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WIREs Syst Biol Med
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Signaling pathways that control cell migration: models and analysis

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Abstract Dissecting the intracellular signaling mechanisms that govern the movement of eukaryotic cells presents a major challenge, not only because of the large number of molecular players involved, but even more so because of the dynamic nature of their regulation by both biochemical and mechanical interactions. Computational modeling and analysis have emerged as useful tools for understanding how the physical properties of cells and their microenvironment are coupled with certain biochemical pathways to actuate and control cell motility. In this focused review, we highlight some of the more recent applications of quantitative modeling and analysis in the field of cell migration. Both in modeling and experiment, it has been prudent to follow a reductionist approach in order to characterize what are arguably the principal modules: spatial polarization of signaling pathways, regulation of the actin cytoskeleton, and dynamics of focal adhesions. While it is important that we ‘cut our teeth’ on these subsystems, focusing on the details of certain aspects while ignoring or coarse‐graining others, it is clear that the challenge ahead will be to characterize the couplings between them in an integrated framework. WIREs Syst Biol Med 2011 3 183–190 DOI: 10.1002/wsbm.110. This article is categorized under: Analytical and Computational Methods > Analytical Methods Models of Systems Properties and Processes > Cellular Models Biological Mechanisms > Cell Signaling

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Breaking symmetry of intracellular signaling in migrating cells. (a) Signaling pathways are coordinately localized at the cell front and rear (polarization). They affect, and are in turn affected by, the dynamics of the actin cytoskeleton and cell–matrix adhesion complexes. (b) Local excitation global inhibition (LEGI) models develop intracellular asymmetry in the face of shallow extracellular gradients by amplifying receptor occupancy (gray) via localized activation with positive feedback or cooperativity (green), in tandem with an inhibition mechanism dispersed by fast diffusion (red). (Reprinted with permission from Ref 9. Copyright 2008 Elsevier Inc.). (c) Polarized signaling responses to two different external gradients, as computed from the ‘wave pinning’ mechanism, are shown by solid lines. The final position of the wavefront (t = 200) does not depend on the stimulus (dotted lines), but rather on the total amount of the signaling protein, which is the same in both cases. (Reprinted with permission from Ref 13 Copyright 2008 Elsevier Inc.). (d) Guidance of cell migration by focal photo‐activation of Rac (yellow spot). (Reprinted with permission from Ref 14. Copyright 2009 Macmillan Publishers Ltd.).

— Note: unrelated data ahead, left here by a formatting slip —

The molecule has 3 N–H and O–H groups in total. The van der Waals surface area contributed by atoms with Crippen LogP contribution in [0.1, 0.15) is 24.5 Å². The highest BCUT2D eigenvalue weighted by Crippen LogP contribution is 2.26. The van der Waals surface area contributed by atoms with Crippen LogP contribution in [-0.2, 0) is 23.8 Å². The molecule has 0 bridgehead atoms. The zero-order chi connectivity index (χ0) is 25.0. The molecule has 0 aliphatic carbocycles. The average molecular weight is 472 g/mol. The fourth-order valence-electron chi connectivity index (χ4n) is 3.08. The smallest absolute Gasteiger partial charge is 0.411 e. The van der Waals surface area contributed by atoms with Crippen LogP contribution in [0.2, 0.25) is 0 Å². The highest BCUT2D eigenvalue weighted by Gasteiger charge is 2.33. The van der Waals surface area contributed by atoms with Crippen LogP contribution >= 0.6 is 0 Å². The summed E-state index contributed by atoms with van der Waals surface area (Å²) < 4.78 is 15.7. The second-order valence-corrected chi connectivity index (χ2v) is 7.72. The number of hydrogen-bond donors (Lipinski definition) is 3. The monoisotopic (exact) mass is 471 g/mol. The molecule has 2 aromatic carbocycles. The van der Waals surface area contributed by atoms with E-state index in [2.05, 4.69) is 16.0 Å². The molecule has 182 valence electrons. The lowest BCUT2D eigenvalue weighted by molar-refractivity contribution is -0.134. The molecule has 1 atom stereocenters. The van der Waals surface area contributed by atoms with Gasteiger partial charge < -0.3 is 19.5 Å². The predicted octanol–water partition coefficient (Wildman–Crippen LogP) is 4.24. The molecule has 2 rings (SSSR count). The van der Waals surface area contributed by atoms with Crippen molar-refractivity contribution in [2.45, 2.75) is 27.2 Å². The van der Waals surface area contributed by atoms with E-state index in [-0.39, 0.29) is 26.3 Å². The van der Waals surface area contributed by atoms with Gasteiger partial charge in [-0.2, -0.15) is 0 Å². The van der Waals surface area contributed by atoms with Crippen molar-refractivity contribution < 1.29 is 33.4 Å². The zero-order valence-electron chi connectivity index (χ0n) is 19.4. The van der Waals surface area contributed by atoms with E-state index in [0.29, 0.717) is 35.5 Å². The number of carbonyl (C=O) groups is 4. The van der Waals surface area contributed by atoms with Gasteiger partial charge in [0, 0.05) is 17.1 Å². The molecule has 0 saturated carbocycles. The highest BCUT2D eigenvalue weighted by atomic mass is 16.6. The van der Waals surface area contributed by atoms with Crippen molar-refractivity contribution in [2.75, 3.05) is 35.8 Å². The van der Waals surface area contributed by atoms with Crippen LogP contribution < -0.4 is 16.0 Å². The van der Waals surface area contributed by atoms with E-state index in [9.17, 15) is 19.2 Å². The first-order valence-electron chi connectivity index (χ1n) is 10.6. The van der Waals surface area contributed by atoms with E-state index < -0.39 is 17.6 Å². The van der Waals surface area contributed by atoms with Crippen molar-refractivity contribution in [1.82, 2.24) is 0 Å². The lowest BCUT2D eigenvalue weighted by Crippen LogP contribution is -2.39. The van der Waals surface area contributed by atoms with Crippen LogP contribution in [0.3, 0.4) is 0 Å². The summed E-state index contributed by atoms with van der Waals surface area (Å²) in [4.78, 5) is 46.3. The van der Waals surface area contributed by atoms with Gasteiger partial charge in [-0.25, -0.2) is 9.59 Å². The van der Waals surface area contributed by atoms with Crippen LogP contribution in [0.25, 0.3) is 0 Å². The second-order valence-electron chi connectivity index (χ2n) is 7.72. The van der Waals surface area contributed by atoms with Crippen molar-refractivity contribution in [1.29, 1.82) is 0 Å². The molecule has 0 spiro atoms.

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Focal adhesion signaling and remodeling. (a) Formation, maturation, and turnover of adhesions at the leading edge occur in different locations and in response to different mechanical and biochemical cues. (Reprinted with permission from Ref 34. Copyright 2009 The Company of Biologists). (b) Conceptual model of focal adhesion remodeling in response to mechanical strain. The mechanosensitive lower layer of the adhesion complex experiences strain induced by the coupling of actin filaments to the upper layer, inducing growth of the focal adhesion in the direction of force. (Reprinted with permission from Ref 33. Copyright 2006 Elsevier Inc.). (c) The computational model proposed by Chan and Odde recapitulates the mechanical ‘clutching’ observed between moving actin filaments and adhesion receptors bound to a compliant substrate. (Reprinted with permission from Ref 35. Copyright 2008 The American Association for the Advancement of Science).

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Computational modeling of actin cytoskeletal dynamics. (a) The continuum model assembled by Ditlev et al. encompasses an extensive actin modification network. In the diagram, green circles represent different species or state variables, connected to the reactions (yellow) by solid lines, and the dashed lines represent catalytic interactions. (Reprinted with permission from Ref 24. Copyright 2009 Elsevier Inc.). (b) Implementation of the model by Ditlev et al. in three dimensions following activation of dendritic nucleation at the cell edge. The top row shows how the protrusion velocity (calculated as a function of actin branching) is localized to the cell front and decays rapidly behind the leading edge. The bottom row shows how actin filament length depends on the rapid nucleation and capping of actin filaments at the cell front that results from depletion of G‐actin. (Reprinted with permission from Ref 24. Copyright 2009 Elsevier Inc.). (c) The model of actin filament dynamics by Lacayo et al. shows how excessive filament capping at the leading edge can produce rough cell morphologies. In cells with high VASP activity at the leading edge (top row), actin filaments are protected from capping and are subject to lateral flows that smooth heterogeneities in protrusive force at the leading edge. (Reprinted with permission from Ref 25. Copyright 2007 PLoS).

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Analytical and Computational Methods > Analytical Methods
Models of Systems Properties and Processes > Cellular Models
Biological Mechanisms > Cell Signaling

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